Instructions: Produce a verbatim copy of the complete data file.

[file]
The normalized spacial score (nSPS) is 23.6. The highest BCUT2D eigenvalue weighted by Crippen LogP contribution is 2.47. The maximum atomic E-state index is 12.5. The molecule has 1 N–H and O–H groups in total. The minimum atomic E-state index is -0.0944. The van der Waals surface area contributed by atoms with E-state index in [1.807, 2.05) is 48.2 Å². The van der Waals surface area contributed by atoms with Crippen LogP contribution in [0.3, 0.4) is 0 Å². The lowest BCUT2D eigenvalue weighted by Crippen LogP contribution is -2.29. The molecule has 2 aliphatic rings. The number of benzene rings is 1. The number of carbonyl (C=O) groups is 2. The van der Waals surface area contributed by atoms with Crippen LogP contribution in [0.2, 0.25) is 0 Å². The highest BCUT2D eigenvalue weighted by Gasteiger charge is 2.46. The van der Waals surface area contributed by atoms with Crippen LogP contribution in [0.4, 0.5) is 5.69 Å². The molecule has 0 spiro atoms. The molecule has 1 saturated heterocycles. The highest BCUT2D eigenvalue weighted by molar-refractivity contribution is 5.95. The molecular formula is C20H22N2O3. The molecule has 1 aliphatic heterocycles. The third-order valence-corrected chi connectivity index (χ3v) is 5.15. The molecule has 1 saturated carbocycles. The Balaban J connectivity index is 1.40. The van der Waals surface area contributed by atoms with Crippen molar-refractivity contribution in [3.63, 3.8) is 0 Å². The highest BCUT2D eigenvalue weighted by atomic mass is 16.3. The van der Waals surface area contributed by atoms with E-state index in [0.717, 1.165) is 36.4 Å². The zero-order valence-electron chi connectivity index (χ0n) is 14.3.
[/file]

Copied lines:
The normalized spacial score (nSPS) is 23.6. The highest BCUT2D eigenvalue weighted by Crippen LogP contribution is 2.47. The maximum atomic E-state index is 12.5. The molecule has 1 N–H and O–H groups in total. The minimum atomic E-state index is -0.0944. The van der Waals surface area contributed by atoms with E-state index in [1.807, 2.05) is 48.2 Å². The van der Waals surface area contributed by atoms with Crippen LogP contribution in [0.3, 0.4) is 0 Å². The lowest BCUT2D eigenvalue weighted by Crippen LogP contribution is -2.29. The molecule has 2 aliphatic rings. The number of benzene rings is 1. The number of carbonyl (C=O) groups is 2. The van der Waals surface area contributed by atoms with Crippen LogP contribution in [0.2, 0.25) is 0 Å². The highest BCUT2D eigenvalue weighted by Gasteiger charge is 2.46. The van der Waals surface area contributed by atoms with Crippen LogP contribution in [0.4, 0.5) is 5.69 Å². The molecule has 0 spiro atoms. The molecule has 1 saturated heterocycles. The highest BCUT2D eigenvalue weighted by molar-refractivity contribution is 5.95. The molecular formula is C20H22N2O3. The molecule has 1 aliphatic heterocycles. The third-order valence-corrected chi connectivity index (χ3v) is 5.15. The molecule has 1 saturated carbocycles. The Balaban J connectivity index is 1.40. The van der Waals surface area contributed by atoms with Crippen molar-refractivity contribution in [3.63, 3.8) is 0 Å². The highest BCUT2D eigenvalue weighted by atomic mass is 16.3. The van der Waals surface area contributed by atoms with E-state index in [0.717, 1.165) is 36.4 Å². The zero-order valence-electron chi connectivity index (χ0n) is 14.3.